Reputational risk remains one of the leading concerns of businesses around the world, according to a study from Deloitte Touche Tohmatsu Limited and Forbes Insight. The concern is justifiable because reputation affects the company’s future market value and viability. Any incident that threatens business reputation will result in financial loss.
The difficulty of measuring reputation, however, results in frequent neglect of reputational risk when planning the overall risk management strategy. Even if you have a certificate in insurance or risk management, this is anything but easy.
Reputational risk, despite its technicalities, is more of an art than a science. Unlike financial risks, you can’t easily quantify it. Rather than attempt to quantify it, observe metrics instead—red flags that signify if there is a problem.
Thank to the Internet, news travels very fast these days, and bad news travels even faster. Most companies are aware that a few bad comments from their consumers or employees can spark a movement for or against them. For example, angry rants on social media will spread like wildfire. Attempting to monitor this is essential but difficult, especially with technological assistance.
Fortunately, there are quick and subtle measures you can take. Even the basic measures are important indicators of whether your reputation is at stake or not.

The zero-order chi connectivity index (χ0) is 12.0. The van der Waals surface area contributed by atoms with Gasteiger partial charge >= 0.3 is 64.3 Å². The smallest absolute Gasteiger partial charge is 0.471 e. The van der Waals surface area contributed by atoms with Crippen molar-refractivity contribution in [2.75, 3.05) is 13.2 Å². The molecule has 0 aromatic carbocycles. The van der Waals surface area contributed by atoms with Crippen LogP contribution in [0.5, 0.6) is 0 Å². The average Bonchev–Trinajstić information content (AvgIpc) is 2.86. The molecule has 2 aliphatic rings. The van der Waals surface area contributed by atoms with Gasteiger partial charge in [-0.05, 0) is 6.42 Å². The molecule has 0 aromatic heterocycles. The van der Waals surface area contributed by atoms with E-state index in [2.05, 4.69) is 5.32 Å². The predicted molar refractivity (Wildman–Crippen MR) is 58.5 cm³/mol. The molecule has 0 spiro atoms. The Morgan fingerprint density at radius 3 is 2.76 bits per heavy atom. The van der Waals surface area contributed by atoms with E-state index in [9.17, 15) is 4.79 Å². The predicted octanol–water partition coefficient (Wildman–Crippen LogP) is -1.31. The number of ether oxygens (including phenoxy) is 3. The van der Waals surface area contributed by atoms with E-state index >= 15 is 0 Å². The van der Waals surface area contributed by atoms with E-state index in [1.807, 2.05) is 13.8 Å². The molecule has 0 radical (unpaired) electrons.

Looking for the Source
Risk management focuses on handling uncertainty, with awareness being the root of the problem that helps organizations manage events and anticipate problems.
Some software offer enterprise risk management (ERM) solutions, which enable companies to monitor, assess, and report potential risks. These contain pre-installed, industry-specific libraries of risks and sources. These can also feed information into the client’s knowledgebase, which could impact a business’ reputation.
Maintaining the Ethics
Integrity and ethics are at the top of the scale when it comes to reputational risks. Questionable business practices never sit well with customers and often result in low rankings. The perception also applies to companies in the financial sector.
Communication and training around policies are important in maintaining standards, which impact reputations directly.